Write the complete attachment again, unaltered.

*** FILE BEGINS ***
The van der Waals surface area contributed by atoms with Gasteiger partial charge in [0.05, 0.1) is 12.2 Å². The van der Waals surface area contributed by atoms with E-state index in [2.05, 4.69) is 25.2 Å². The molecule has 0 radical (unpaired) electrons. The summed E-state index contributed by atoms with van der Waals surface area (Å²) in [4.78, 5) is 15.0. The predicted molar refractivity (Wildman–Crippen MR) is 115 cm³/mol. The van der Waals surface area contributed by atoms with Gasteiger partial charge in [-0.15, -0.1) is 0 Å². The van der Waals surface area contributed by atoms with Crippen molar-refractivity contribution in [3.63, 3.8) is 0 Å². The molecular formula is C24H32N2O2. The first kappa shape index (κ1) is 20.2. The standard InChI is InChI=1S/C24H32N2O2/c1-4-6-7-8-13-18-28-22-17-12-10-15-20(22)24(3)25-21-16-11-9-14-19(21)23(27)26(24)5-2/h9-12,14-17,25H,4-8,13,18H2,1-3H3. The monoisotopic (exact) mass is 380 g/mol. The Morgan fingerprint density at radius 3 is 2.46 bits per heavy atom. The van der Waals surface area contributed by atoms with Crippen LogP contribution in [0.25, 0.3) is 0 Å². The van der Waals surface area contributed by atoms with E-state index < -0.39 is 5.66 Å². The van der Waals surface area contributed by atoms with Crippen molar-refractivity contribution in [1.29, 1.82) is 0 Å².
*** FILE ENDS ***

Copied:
The van der Waals surface area contributed by atoms with Gasteiger partial charge in [0.05, 0.1) is 12.2 Å². The van der Waals surface area contributed by atoms with E-state index in [2.05, 4.69) is 25.2 Å². The molecule has 0 radical (unpaired) electrons. The summed E-state index contributed by atoms with van der Waals surface area (Å²) in [4.78, 5) is 15.0. The predicted molar refractivity (Wildman–Crippen MR) is 115 cm³/mol. The van der Waals surface area contributed by atoms with Gasteiger partial charge in [-0.15, -0.1) is 0 Å². The van der Waals surface area contributed by atoms with Crippen molar-refractivity contribution in [3.63, 3.8) is 0 Å². The molecular formula is C24H32N2O2. The first kappa shape index (κ1) is 20.2. The standard InChI is InChI=1S/C24H32N2O2/c1-4-6-7-8-13-18-28-22-17-12-10-15-20(22)24(3)25-21-16-11-9-14-19(21)23(27)26(24)5-2/h9-12,14-17,25H,4-8,13,18H2,1-3H3. The monoisotopic (exact) mass is 380 g/mol. The Morgan fingerprint density at radius 3 is 2.46 bits per heavy atom. The van der Waals surface area contributed by atoms with Crippen LogP contribution in [0.25, 0.3) is 0 Å². The van der Waals surface area contributed by atoms with E-state index < -0.39 is 5.66 Å². The van der Waals surface area contributed by atoms with Crippen molar-refractivity contribution in [1.29, 1.82) is 0 Å².